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Property owners 'off the hook' for water


Apparently, it was all a big mix-up.

During the City Council meeting on Monday, Nov. 25, City Manager Bill Elliott had good news for property owners who had objected to being forced onto the city water system.

Eleven years ago, the city of Estacada received a $1.3 million federal loan and a $1.415 million grant from the U.S. Department of Agriculture to improve and expand its water system.

In a document submitted to the City Council, Elliott explained that the grant was contingent upon the city’s compliance with Section 504 of the Rehabilitation Act of 1973, which requires all buildings to be connected to the city’s water system.

Though the city has required new buildings to connect to the system since 2002, a 2009 audit revealed that the city was not in compliance with loan requirements — specifically, “the mandatory hookup policy.”

“Somewhere in the process of replying to and complying with the USDA memo, city staff concluded that USDA was concerned that we had not enforced the mandatory hookup within the 100 feet as required in the ordinance,” Elliott wrote.

City staff drafted an ordinance that would require property adjacent to any city water line to be connected.

Recent versions of the ordinance would have affected seven property owners.

They stood to be financially responsible for thousands of dollars in system development charges in addition to an unwanted monthly water bill.

Several of those property owners attended recent council meetings to voice their disapproval of the requirement.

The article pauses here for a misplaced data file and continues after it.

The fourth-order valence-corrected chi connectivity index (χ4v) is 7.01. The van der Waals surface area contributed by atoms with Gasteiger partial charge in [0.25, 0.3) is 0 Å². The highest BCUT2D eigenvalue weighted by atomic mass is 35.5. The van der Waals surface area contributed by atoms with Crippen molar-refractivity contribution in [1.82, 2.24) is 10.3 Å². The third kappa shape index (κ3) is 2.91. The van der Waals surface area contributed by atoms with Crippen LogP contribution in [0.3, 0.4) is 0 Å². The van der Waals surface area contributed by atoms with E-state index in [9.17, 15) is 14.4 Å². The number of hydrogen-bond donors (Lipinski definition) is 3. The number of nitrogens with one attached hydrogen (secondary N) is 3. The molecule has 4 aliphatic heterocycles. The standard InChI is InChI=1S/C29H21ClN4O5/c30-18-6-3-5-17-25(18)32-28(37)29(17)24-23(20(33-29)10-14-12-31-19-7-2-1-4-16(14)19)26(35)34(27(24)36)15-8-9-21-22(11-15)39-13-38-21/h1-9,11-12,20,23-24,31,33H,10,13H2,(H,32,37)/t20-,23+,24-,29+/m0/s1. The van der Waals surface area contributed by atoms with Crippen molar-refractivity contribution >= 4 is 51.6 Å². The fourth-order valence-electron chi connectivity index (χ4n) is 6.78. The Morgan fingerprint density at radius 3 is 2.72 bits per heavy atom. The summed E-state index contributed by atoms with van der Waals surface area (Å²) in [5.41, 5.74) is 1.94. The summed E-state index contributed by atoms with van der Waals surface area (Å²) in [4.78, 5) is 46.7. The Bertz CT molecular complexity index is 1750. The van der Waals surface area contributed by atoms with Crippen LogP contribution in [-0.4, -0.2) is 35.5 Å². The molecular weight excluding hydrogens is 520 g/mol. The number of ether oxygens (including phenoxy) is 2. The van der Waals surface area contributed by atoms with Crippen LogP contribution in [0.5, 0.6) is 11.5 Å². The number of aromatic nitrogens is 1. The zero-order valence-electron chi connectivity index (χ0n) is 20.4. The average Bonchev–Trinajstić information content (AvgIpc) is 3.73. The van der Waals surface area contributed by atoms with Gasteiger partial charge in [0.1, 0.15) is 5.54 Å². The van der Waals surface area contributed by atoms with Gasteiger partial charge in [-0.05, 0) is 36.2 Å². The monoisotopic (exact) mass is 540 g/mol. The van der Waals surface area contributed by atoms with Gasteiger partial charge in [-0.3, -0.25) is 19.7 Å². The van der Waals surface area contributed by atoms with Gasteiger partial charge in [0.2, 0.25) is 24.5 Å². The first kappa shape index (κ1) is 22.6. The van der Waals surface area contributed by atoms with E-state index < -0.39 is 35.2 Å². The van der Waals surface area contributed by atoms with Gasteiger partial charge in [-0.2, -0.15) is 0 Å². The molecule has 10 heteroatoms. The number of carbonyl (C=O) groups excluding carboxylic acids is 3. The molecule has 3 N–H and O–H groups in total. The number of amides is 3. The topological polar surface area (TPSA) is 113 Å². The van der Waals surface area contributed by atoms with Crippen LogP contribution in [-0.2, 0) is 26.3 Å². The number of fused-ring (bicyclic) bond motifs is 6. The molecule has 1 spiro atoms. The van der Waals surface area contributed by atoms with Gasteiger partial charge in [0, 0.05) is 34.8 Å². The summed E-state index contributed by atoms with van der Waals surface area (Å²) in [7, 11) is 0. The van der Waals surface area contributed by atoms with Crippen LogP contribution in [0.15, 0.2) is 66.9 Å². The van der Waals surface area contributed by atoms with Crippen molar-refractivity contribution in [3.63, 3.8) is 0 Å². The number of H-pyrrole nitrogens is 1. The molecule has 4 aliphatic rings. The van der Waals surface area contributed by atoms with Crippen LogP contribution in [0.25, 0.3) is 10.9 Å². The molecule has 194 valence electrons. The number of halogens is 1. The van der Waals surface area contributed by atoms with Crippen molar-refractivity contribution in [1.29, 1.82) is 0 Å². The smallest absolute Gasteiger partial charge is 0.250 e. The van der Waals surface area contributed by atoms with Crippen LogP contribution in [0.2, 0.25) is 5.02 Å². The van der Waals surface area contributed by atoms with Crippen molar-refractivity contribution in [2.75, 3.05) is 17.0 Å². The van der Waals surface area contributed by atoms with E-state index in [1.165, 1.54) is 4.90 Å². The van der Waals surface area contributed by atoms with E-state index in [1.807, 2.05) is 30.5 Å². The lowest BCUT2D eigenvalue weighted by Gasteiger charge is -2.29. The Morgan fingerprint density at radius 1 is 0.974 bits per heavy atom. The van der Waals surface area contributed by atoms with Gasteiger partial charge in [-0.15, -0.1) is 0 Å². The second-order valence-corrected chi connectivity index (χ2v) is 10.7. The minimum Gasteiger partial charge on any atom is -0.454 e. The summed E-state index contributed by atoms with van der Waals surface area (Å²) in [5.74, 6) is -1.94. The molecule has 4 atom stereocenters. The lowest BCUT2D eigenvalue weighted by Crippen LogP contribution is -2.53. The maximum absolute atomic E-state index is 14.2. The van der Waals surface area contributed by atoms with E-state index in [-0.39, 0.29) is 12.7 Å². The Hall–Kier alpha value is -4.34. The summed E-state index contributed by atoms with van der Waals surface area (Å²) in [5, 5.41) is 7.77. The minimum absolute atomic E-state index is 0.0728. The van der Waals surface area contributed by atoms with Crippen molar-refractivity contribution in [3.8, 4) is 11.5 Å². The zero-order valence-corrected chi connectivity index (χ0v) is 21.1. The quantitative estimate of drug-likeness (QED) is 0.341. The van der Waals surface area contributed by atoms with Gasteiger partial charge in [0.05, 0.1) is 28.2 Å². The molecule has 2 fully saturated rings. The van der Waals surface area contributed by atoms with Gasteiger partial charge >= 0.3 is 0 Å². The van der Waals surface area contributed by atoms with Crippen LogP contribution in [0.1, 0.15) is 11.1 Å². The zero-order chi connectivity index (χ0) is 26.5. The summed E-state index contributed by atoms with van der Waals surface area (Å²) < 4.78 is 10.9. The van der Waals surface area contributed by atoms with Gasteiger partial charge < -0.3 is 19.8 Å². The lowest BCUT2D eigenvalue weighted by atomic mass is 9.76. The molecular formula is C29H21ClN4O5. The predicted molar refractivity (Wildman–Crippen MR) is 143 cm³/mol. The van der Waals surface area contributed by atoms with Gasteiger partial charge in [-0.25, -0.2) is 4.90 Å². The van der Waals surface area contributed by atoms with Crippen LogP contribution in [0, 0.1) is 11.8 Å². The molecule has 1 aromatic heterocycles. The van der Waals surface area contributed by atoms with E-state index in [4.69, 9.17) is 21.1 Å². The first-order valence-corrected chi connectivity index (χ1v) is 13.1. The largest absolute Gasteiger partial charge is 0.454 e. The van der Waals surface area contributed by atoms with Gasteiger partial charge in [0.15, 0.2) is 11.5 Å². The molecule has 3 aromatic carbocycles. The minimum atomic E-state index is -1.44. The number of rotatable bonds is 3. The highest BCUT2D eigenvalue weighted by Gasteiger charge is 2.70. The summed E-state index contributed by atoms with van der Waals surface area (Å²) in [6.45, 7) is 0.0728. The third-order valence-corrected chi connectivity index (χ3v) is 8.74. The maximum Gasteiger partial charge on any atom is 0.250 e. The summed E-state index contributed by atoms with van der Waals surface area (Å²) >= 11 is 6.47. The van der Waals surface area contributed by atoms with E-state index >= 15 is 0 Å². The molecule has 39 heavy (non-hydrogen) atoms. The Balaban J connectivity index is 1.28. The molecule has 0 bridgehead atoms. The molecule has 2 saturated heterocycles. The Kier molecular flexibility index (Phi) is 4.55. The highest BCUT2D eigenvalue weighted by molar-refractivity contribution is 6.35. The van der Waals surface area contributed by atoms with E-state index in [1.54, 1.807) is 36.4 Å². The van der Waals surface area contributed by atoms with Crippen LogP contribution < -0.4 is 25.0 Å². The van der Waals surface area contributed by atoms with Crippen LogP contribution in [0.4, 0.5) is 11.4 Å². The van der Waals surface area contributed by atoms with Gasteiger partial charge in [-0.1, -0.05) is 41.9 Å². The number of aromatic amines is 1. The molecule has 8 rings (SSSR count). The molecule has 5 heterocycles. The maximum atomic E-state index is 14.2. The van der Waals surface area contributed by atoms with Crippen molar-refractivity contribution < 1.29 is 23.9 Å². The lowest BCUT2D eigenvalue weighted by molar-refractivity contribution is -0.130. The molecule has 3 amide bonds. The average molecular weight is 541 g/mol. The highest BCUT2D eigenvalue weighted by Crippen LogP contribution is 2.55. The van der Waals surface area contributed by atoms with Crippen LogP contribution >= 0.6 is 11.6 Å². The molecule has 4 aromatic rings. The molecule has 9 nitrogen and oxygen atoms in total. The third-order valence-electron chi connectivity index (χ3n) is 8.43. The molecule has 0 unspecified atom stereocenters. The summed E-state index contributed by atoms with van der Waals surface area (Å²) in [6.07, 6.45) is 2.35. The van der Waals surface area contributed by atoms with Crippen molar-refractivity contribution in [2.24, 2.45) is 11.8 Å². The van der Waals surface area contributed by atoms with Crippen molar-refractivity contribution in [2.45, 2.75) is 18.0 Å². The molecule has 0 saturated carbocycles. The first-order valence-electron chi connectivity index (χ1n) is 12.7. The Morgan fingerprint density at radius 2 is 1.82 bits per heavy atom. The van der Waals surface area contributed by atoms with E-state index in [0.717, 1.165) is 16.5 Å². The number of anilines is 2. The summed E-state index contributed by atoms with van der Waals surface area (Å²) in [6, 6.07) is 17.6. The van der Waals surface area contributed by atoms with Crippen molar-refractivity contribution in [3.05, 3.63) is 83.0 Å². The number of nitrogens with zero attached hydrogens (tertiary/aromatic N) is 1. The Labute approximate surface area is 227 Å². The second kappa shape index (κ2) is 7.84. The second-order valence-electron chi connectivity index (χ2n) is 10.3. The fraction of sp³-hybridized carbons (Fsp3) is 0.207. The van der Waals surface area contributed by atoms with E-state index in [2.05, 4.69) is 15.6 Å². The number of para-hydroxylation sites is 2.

“You’re not going to get me on city water,” Patty Allen, an affected property owner, told the council in September.

“Believe me, we don’t need it, we don’t want it,” said Milo Prokop, another affected property owner.

Elliott said that after listening to the comments at recent council meetings, he had gone back through old correspondence to see if there was anything the city could do to ease the property owners’ burden.

“I should have done it sooner,” Elliott said in a later interview. “I wish I had now.”

Elliott said he had assumed the auditors’ concern about the “mandatory hookup policy” had been financial. But in fact it had been meant to address minority discrimination and Americans with Disabilities Act (ADA) regulations — two issues that the city’s water system does not have, according to Elliott.

Elliott found a memo from a USDA representative from November 2010 that said, “The ordinance could grandfather existing customers on wells and disallow future permits and requiring hookup when lines are within a certain distance from the property.”

It seems that the property owners are now “off the hook” for hooking up to city water for the time being.

“I’m just happy you took us out of that corner,” Councilor Sean Drinkwine said.

Looking forward, Elliott contacted several cities with similar requirements.

He told the council most of the cities exempt only existing property owners as long as their wells are functional.

If or when those propertie are ever sold, the new owners will be required to connect to the municipal water system.

The council discussed whether Estacada should have a similar ordinance.

“I think at the beginning of this discussion was that we don’t want to penalize the existing homeowners, and then (part) B of that is we want to bring these islands onto our system,” Councilor Michele Conditt said.

Mayor Brent Dodrill said requiring the properties to connect if sold could place the burden back on the property owners, as it could make it harder to sell the property.

A new ordinance stipulating under what circumstances the properties would be required to connect will be drafted and discussed at a future meeting.